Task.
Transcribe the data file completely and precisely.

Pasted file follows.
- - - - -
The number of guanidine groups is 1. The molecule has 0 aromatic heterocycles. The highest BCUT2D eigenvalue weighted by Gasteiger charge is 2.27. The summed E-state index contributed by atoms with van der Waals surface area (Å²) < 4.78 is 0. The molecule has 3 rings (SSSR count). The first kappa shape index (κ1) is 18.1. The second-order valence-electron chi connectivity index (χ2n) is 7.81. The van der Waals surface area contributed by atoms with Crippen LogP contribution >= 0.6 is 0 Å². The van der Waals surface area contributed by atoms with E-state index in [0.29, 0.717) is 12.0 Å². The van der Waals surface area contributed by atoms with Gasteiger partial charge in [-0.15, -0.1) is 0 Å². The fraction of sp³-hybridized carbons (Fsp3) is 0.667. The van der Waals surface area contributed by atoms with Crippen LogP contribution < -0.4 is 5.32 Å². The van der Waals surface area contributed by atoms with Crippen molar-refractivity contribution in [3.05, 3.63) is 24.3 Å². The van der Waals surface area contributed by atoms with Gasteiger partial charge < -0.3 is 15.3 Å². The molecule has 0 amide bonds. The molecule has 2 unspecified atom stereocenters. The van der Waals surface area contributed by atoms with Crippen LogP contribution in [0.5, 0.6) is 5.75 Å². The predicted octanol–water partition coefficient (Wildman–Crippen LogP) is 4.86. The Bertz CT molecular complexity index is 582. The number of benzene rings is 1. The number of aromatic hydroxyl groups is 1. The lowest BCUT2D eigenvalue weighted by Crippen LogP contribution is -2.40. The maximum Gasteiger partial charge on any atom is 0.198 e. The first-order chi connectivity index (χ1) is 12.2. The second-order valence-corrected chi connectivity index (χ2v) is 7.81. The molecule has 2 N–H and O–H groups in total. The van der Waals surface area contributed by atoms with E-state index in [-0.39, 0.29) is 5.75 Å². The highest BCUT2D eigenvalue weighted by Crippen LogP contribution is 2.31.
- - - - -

The number of guanidine groups is 1. The molecule has 0 aromatic heterocycles. The highest BCUT2D eigenvalue weighted by Gasteiger charge is 2.27. The summed E-state index contributed by atoms with van der Waals surface area (Å²) < 4.78 is 0. The molecule has 3 rings (SSSR count). The first kappa shape index (κ1) is 18.1. The second-order valence-electron chi connectivity index (χ2n) is 7.81. The van der Waals surface area contributed by atoms with Crippen LogP contribution >= 0.6 is 0 Å². The van der Waals surface area contributed by atoms with E-state index in [0.29, 0.717) is 12.0 Å². The van der Waals surface area contributed by atoms with Gasteiger partial charge in [-0.15, -0.1) is 0 Å². The fraction of sp³-hybridized carbons (Fsp3) is 0.667. The van der Waals surface area contributed by atoms with Crippen LogP contribution < -0.4 is 5.32 Å². The van der Waals surface area contributed by atoms with Crippen molar-refractivity contribution in [3.05, 3.63) is 24.3 Å². The van der Waals surface area contributed by atoms with Gasteiger partial charge < -0.3 is 15.3 Å². The molecule has 0 amide bonds. The molecule has 2 unspecified atom stereocenters. The van der Waals surface area contributed by atoms with Crippen LogP contribution in [0.5, 0.6) is 5.75 Å². The predicted octanol–water partition coefficient (Wildman–Crippen LogP) is 4.86. The Bertz CT molecular complexity index is 582. The number of benzene rings is 1. The number of aromatic hydroxyl groups is 1. The lowest BCUT2D eigenvalue weighted by Crippen LogP contribution is -2.40. The maximum Gasteiger partial charge on any atom is 0.198 e. The first-order chi connectivity index (χ1) is 12.2. The second-order valence-corrected chi connectivity index (χ2v) is 7.81. The molecule has 2 N–H and O–H groups in total. The van der Waals surface area contributed by atoms with E-state index in [-0.39, 0.29) is 5.75 Å². The highest BCUT2D eigenvalue weighted by Crippen LogP contribution is 2.31.